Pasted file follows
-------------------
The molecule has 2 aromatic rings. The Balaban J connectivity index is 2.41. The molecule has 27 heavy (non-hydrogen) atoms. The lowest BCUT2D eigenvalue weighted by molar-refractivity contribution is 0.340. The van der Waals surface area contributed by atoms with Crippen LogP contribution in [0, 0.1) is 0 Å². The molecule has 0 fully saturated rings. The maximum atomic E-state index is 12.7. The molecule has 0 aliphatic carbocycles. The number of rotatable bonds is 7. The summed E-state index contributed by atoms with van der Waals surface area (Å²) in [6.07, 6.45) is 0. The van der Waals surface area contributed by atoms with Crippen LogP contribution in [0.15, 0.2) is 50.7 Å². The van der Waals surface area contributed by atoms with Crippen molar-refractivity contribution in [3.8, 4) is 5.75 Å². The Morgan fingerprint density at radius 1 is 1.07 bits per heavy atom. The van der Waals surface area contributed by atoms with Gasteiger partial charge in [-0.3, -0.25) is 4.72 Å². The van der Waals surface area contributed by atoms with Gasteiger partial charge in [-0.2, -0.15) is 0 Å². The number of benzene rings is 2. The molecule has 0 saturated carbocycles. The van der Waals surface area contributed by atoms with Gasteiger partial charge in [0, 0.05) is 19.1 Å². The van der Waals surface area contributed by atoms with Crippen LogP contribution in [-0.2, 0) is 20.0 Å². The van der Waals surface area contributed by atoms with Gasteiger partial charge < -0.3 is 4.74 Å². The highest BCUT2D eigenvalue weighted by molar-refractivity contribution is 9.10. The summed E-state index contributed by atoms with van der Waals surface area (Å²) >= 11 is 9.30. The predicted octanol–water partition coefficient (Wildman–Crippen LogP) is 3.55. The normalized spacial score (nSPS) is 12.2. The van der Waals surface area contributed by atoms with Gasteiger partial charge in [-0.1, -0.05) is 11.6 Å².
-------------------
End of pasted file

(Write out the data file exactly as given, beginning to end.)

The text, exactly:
The molecule has 2 aromatic rings. The Balaban J connectivity index is 2.41. The molecule has 27 heavy (non-hydrogen) atoms. The lowest BCUT2D eigenvalue weighted by molar-refractivity contribution is 0.340. The van der Waals surface area contributed by atoms with Crippen LogP contribution in [0, 0.1) is 0 Å². The molecule has 0 fully saturated rings. The maximum atomic E-state index is 12.7. The molecule has 0 aliphatic carbocycles. The number of rotatable bonds is 7. The summed E-state index contributed by atoms with van der Waals surface area (Å²) in [6.07, 6.45) is 0. The van der Waals surface area contributed by atoms with Crippen LogP contribution in [0.15, 0.2) is 50.7 Å². The van der Waals surface area contributed by atoms with Crippen molar-refractivity contribution in [3.8, 4) is 5.75 Å². The Morgan fingerprint density at radius 1 is 1.07 bits per heavy atom. The van der Waals surface area contributed by atoms with Gasteiger partial charge in [-0.3, -0.25) is 4.72 Å². The van der Waals surface area contributed by atoms with Gasteiger partial charge in [-0.2, -0.15) is 0 Å². The number of benzene rings is 2. The molecule has 0 saturated carbocycles. The van der Waals surface area contributed by atoms with Gasteiger partial charge in [0, 0.05) is 19.1 Å². The van der Waals surface area contributed by atoms with Crippen LogP contribution in [-0.2, 0) is 20.0 Å². The van der Waals surface area contributed by atoms with Gasteiger partial charge < -0.3 is 4.74 Å². The highest BCUT2D eigenvalue weighted by molar-refractivity contribution is 9.10. The summed E-state index contributed by atoms with van der Waals surface area (Å²) >= 11 is 9.30. The predicted octanol–water partition coefficient (Wildman–Crippen LogP) is 3.55. The normalized spacial score (nSPS) is 12.2. The van der Waals surface area contributed by atoms with Gasteiger partial charge in [-0.1, -0.05) is 11.6 Å².